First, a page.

There are lots of new online trends out there. Some go as quick as they came, some stay for longer. Last Round Table – two years ago – we talked about flat design, which is already replaced with material design. Other trends like card layout, split screen or storytelling are still valid and widely seen out there. We will not talk about those trends again, because we want to surprise you with four new topics.
At nexxar – for our business – we define a trend as something we can observe in the fast-moving spheres of the internet for some time and we can adapt to the world of Corporate Reporting. Let’s have a look at Corporate Reporting in general – the audience is widely diverse, the topic serious, the aim is – roughly spoken – to be innovative but trustworthy. Some trends do not support this and therefore disable themselves for good reasons. Others fit perfectly and are well used, for example, the idea of having a waterfall landing page. A few years ago, the waterfall page changed the paradigm of “everything on a landing page has to fit on the screen” completely and is indispensable nowadays.
Other trends look like a misfit on first sight – too funky, too fancy, too funny – but even if we can’t use them one to one in corporate reporting, we can get new ideas and inspiration from them. If it can’t apply on every page of the report, maybe we can use the idea on an innovative landing page, on inventive chapter entry pages, or in an outstanding magazine part. So nearly every trend is worth discussing and analyzing, and we decide very carefully which trends we want to use.
So, what exactly are the latest trends in digital design and how can we use them in digital reports? We have picked out a few examples for every trend that will give a good overview of different use cases and how to apply them to annual or sustainability reports.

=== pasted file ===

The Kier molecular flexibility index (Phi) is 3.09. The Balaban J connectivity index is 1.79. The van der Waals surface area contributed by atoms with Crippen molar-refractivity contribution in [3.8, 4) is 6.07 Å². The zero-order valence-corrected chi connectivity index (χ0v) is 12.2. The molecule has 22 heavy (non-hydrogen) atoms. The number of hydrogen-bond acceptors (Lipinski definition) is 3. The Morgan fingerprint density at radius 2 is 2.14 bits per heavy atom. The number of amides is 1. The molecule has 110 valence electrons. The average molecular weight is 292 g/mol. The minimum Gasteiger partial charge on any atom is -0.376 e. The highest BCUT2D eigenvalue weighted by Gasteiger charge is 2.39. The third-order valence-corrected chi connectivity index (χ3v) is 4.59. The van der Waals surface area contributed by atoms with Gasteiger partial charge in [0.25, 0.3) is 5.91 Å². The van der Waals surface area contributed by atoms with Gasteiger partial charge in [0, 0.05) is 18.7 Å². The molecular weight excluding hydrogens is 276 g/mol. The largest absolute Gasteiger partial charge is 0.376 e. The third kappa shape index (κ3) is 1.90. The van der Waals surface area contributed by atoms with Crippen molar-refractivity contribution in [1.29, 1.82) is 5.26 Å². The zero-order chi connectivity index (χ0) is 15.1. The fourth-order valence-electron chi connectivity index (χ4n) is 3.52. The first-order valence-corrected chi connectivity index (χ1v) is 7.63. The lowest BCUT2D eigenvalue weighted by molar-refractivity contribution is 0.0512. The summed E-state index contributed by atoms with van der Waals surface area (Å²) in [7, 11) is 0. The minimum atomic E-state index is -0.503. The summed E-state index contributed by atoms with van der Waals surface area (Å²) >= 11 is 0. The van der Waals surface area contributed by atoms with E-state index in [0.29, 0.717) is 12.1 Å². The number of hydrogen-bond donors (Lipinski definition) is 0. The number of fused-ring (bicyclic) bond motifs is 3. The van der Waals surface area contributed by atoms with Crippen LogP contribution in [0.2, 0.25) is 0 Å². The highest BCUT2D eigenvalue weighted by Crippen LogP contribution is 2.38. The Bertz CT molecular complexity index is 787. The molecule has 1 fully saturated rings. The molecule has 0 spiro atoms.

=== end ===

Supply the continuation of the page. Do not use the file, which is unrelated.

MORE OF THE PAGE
Trend 1: Typography
Typography is our first trend. It faces us every day. No matter if on paper or on any digital device: it is omnipresent. Typography is a great tool to create personality, evoke emotion and set a unique tone to a website all while conveying important information. You might think now: Why is typography itself a trend? What really makes the difference is how we use typography. The very diverse use of it, is what makes it a trend to us!
General example: Octoplus
The website of the Swiss-based Octoplus Group is based on a typography concept: The website begins with a little animation that leads you to the project page. The letters, which are the initial letters of these projects, are used as a navigation tool. They are mouse sensitive which means that they react to your mouse movements. As the design is very clean it’s a nice feature. When you hold, the project page for more details opens.
You could use this kind of navigation for your magazine, for example, to present different stories. It’s not necessary to only use a letter – it could also be a catch phrase that gives a first impression.
Report example: Clariant
Clariant also made use of typography as a design element within this year’s report concept. The online version uses bold typography through the whole report. They start with a high-contrast animation that already shows big and bold typography. On the landing page, Clariant has used the Gotham font in large font sizes for headlines, key figures and quotes. The font also does a really good job when it comes to structuring the page and setting highlights.
Trend 2: Vibrant colours/gradients
Colour is a design element that is predicted to be a design trend every year. Over the last months designers have used colour more boldly and strategically. Sometimes it is used to give a specific element more attention, sometimes to tell a story or to enhance the user experience, which has become a big part in design over the last years.
See in the examples how to use colour for structuring a landing page or setting highlights to different sections and contents.
General Example: Adobe